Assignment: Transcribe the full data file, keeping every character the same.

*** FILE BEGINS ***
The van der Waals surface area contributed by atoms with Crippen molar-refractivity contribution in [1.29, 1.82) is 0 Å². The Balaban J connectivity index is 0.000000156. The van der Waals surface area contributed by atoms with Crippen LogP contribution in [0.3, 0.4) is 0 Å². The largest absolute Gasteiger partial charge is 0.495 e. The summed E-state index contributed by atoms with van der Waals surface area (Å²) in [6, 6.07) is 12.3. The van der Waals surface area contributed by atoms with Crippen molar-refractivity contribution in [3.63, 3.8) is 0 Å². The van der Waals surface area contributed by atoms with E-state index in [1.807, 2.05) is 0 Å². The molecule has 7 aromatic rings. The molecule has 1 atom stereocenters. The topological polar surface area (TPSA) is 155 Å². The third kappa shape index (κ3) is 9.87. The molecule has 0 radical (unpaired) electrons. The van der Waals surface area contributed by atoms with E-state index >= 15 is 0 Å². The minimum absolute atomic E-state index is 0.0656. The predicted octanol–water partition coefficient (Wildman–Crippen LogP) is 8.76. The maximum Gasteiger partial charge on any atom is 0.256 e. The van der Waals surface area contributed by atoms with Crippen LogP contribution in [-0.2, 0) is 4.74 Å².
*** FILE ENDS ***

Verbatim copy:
The van der Waals surface area contributed by atoms with Crippen molar-refractivity contribution in [1.29, 1.82) is 0 Å². The Balaban J connectivity index is 0.000000156. The van der Waals surface area contributed by atoms with Crippen LogP contribution in [0.3, 0.4) is 0 Å². The largest absolute Gasteiger partial charge is 0.495 e. The summed E-state index contributed by atoms with van der Waals surface area (Å²) in [6, 6.07) is 12.3. The van der Waals surface area contributed by atoms with Crippen molar-refractivity contribution in [3.63, 3.8) is 0 Å². The van der Waals surface area contributed by atoms with E-state index in [1.807, 2.05) is 0 Å². The molecule has 7 aromatic rings. The molecule has 1 atom stereocenters. The topological polar surface area (TPSA) is 155 Å². The third kappa shape index (κ3) is 9.87. The molecule has 0 radical (unpaired) electrons. The van der Waals surface area contributed by atoms with E-state index >= 15 is 0 Å². The minimum absolute atomic E-state index is 0.0656. The predicted octanol–water partition coefficient (Wildman–Crippen LogP) is 8.76. The maximum Gasteiger partial charge on any atom is 0.256 e. The van der Waals surface area contributed by atoms with Crippen LogP contribution in [-0.2, 0) is 4.74 Å².